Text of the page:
Monday, December 22, 2014

Glass Blowing!!!

On Saturday, I tried glass blowing for the first time ever.  It was a bit of a challenge, but I really enjoyed doing it.  The workshop was at Harbourfront Centre in Toronto, and I was working with instructor Anne.  She's been doing glass works for many years, and she is now in her third year as a resident artist at the Centre.  

The hot, fiery furnace looking thing above is actually called a Glory Hole.  Yes, really. 
The process begins with a scoop of molten glass (from the boxy looking furnace in the right hand side of the photo).  The glass is stuck on the end of the metal rod.  

The temperature of the Glory Hole is about 2250 degrees Fahrenheit.  Holy shit that's hot!  So, you stick the rod into the Glory Hole and keep rotating it to get some shape.

Then, you dip the mushy lump of molten glass into trays with bits of coloured glass.  You then stick it back in the heat so that the added colour melts in.  The process is repeated a couple of times (as more colours are added). 


Then, Anne used tongs to shape the top a bit and to smooth out any stray pieceds around the neck (of the metal rod).  

Then it was time to blow, blow, blow.  The harder you blow, the bigger (and thinner) the ornament becomes.  Throughout the process, the rod must continually spin, or the glass will droop and sag (and your sphere will become a deformed oblong or some other odd shape). 

Because the glass is so darn hot, it needs a day or so to cool down, so I picked it up today (Monday).  


My three ornaments!  The small, turquoise one was a deliberate SNAFU - I just wanted to see how it would look without being forced into shape.  Kinda cool...

Ed and Aurora - two other instructors/resident artists - stood at the ready to add the stem (so the ornament can be hung on a Xmas tree).  It's juts done with more molten glass and a pair of pliers to twist it into shape.  

Thursday, December 18, 2014

Pate de Verre

After burying myself in school for the last several weeks, I finally got busy doing something new and different, and very cool: Pate de Verre.  I had no idea what this was all about when I stumbled upon the website for Nanopod Studio and saw their list of upcoming workshops.  

But since it wasn't terribly expensive and was just an afternoon, I figured: What the heck - might as well give it a try...  

The instructor was Tosca Teran y Hidalgo, and she was amazingly patient.  I think I asked her 627 questions (many of which were duplicates!)   

The inside of the mold is "painted" before you do anything else.  The paint is not what you'd expect.  It's very finely-powdered, coloured glass to which you add some kind of magic solution to bind it enough so that it will hold in place.  Once you have the outer (or bottom) layer painted, then you fill the mold with little bits of ground glass - the pieces are so small and so fine that they looks like grains of sugar.  

Next, the masterpiece is kilned for several hours.  The temperature of the kiln is fairly low (comparatively speaking), which is why the glass granules retails their shape, as opposed to melting together. 

Here's a short YouTube video that gives a brief explanation of what Pate de Verre is and how it's done.  

*  *  * 

So, I did the first part (above) on Dec. 13, and went back tonight to pick up my finished piece.  Very cool!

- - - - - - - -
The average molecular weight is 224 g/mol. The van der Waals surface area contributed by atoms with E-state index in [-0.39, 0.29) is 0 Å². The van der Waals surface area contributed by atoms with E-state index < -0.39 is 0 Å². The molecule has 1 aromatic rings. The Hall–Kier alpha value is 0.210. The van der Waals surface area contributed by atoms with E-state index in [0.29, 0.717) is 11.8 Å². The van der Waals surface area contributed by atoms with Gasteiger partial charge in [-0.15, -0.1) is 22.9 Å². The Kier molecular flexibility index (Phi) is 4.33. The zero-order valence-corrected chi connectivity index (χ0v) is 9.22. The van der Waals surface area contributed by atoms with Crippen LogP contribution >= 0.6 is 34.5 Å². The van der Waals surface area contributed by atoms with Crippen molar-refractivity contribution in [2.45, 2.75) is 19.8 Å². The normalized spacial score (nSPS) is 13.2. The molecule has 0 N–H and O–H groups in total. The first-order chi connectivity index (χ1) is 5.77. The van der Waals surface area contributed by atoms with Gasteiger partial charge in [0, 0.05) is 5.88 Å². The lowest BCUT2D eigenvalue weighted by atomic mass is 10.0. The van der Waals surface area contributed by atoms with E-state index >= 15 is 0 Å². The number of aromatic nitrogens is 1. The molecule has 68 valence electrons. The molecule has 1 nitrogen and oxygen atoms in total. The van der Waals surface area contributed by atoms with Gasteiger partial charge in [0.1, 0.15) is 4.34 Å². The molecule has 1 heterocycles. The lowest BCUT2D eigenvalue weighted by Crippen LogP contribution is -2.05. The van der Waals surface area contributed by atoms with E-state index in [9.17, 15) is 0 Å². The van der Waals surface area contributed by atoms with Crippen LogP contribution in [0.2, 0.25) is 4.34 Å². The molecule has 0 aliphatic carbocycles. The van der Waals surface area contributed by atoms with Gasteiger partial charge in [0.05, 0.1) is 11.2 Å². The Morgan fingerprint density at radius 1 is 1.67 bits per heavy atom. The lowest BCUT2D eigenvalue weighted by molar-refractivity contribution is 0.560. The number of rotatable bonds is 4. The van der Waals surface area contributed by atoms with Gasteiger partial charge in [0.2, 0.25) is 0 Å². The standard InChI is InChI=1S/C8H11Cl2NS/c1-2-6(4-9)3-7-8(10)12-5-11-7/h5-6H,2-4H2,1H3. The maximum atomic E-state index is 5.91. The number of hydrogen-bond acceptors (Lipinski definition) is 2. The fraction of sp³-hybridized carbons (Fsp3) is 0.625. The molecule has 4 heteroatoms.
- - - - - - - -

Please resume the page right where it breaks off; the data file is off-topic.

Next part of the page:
I had to use a little chisel  and a pick (it looked like a medieval dental instrument!) to gently smash away the plaster cast.  I literally broke the mold.  Anyhow, the pics tell the story and you can see my colourful skull end result.  

Did I mention that this activity was very cool?!  I had a lot of fun doing this and look forward to doing it again some day.

The five photos above were taken by Tosca Teran - the artist-instructor who owns Nanopod Studio.  Tosca is awesome - and very patient!  Her studio is filled with all sorts of her creations: jewellery, metal works, glass works, a wild pair of shoes and a very funky pink felt headpiece/wig! I can't wait to return and discover some new creations.  

Tuesday, December 16, 2014

I'm in good company!

It was a pleasant surprise to see Blood and Groom listed in this "tour" of Toronto mystery novels, especially since the book came out just over five years ago!   And I have to say, I'm in great company.  I've read just about all the other authors mentioned on this page (which is from the January 2015 issue of Toronto Life Magazine, on page 97).  Pretty cool that Blood and Groom is listed as one of the "ten grisliest" whodunits!  Since it was PI Sasha Jackson's first case, I'm sure she would agree.

Saturday, November 1, 2014

Netflix: Misc. Documentaries 7

Very good!  Of course, in my case, they were speaking to the choir.  Lawrence and Richard put forward a pretty solid, very coherent argument.  

Kind of neat, but not exactly Earth-shattering.  Fun to see a face and say "Ooooh!!  Him!!!  I didn't know he played that character..."  

As as fan of improvisation, this was a treat.  Again, not exactly Earth-shattering, but interesting.

Monday, October 27, 2014

Recent Reads: Loss Great Crush

Hated this one!  Just awful, solipsistic, not the least bit funny, self-indulgent... an utter waste of time.

OMG!!!  I had forgotten how beautifully written this book is!  Not a single throwaway sentence, every single word belonged on the page!  And the story - wow!  I had forgotten so many details in the 30 years since I last read it.  Wow - jaw dropping!

I love the idea of Dorsey's books - his tone and humour grab me, but as I've said before: He carries on the joke just a wee bit too long.  

Friday, October 24, 2014

Netflix: Misc. Documentaries 6

Loved it!  I already knew the gist of the story, but I knew little about the band and its growth/changes over the years.  I did see them in concert a couple of years ago (with Arnel singing) and it was fantastic.  I've long been a fan, so of course I thoroughly enjoyed this!